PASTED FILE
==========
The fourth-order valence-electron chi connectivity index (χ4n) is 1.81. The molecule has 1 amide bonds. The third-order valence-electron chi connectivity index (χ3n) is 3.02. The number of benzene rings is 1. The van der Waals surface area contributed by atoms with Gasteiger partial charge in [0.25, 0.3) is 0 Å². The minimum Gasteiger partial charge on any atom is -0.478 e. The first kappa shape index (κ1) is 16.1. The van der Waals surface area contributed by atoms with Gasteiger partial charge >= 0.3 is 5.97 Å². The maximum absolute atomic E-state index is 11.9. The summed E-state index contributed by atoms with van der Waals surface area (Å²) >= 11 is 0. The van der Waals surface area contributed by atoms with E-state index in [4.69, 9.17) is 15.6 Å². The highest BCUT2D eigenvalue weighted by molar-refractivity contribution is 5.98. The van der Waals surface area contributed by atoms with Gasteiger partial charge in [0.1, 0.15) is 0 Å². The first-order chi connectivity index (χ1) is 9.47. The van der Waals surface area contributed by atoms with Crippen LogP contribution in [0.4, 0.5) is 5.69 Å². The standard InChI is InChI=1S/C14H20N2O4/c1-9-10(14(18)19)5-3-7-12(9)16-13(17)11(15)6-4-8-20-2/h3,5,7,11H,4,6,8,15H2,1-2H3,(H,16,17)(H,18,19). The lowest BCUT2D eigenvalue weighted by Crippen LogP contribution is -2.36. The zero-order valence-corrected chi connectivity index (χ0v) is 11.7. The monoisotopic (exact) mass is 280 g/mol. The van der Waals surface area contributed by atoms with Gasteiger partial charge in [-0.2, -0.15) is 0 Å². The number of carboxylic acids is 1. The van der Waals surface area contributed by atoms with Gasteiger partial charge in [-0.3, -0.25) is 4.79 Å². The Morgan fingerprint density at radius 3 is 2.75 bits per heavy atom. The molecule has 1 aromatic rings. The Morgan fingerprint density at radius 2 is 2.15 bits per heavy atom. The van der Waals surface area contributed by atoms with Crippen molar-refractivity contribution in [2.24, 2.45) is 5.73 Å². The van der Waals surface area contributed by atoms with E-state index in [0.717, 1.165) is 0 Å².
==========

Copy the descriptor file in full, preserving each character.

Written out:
The fourth-order valence-electron chi connectivity index (χ4n) is 1.81. The molecule has 1 amide bonds. The third-order valence-electron chi connectivity index (χ3n) is 3.02. The number of benzene rings is 1. The van der Waals surface area contributed by atoms with Gasteiger partial charge in [0.25, 0.3) is 0 Å². The minimum Gasteiger partial charge on any atom is -0.478 e. The first kappa shape index (κ1) is 16.1. The van der Waals surface area contributed by atoms with Gasteiger partial charge >= 0.3 is 5.97 Å². The maximum absolute atomic E-state index is 11.9. The summed E-state index contributed by atoms with van der Waals surface area (Å²) >= 11 is 0. The van der Waals surface area contributed by atoms with E-state index in [4.69, 9.17) is 15.6 Å². The highest BCUT2D eigenvalue weighted by molar-refractivity contribution is 5.98. The van der Waals surface area contributed by atoms with Gasteiger partial charge in [0.1, 0.15) is 0 Å². The first-order chi connectivity index (χ1) is 9.47. The van der Waals surface area contributed by atoms with Crippen LogP contribution in [0.4, 0.5) is 5.69 Å². The standard InChI is InChI=1S/C14H20N2O4/c1-9-10(14(18)19)5-3-7-12(9)16-13(17)11(15)6-4-8-20-2/h3,5,7,11H,4,6,8,15H2,1-2H3,(H,16,17)(H,18,19). The lowest BCUT2D eigenvalue weighted by Crippen LogP contribution is -2.36. The zero-order valence-corrected chi connectivity index (χ0v) is 11.7. The monoisotopic (exact) mass is 280 g/mol. The van der Waals surface area contributed by atoms with Gasteiger partial charge in [-0.2, -0.15) is 0 Å². The number of carboxylic acids is 1. The van der Waals surface area contributed by atoms with Gasteiger partial charge in [-0.3, -0.25) is 4.79 Å². The Morgan fingerprint density at radius 3 is 2.75 bits per heavy atom. The molecule has 1 aromatic rings. The Morgan fingerprint density at radius 2 is 2.15 bits per heavy atom. The van der Waals surface area contributed by atoms with Crippen molar-refractivity contribution in [2.24, 2.45) is 5.73 Å². The van der Waals surface area contributed by atoms with E-state index in [0.717, 1.165) is 0 Å².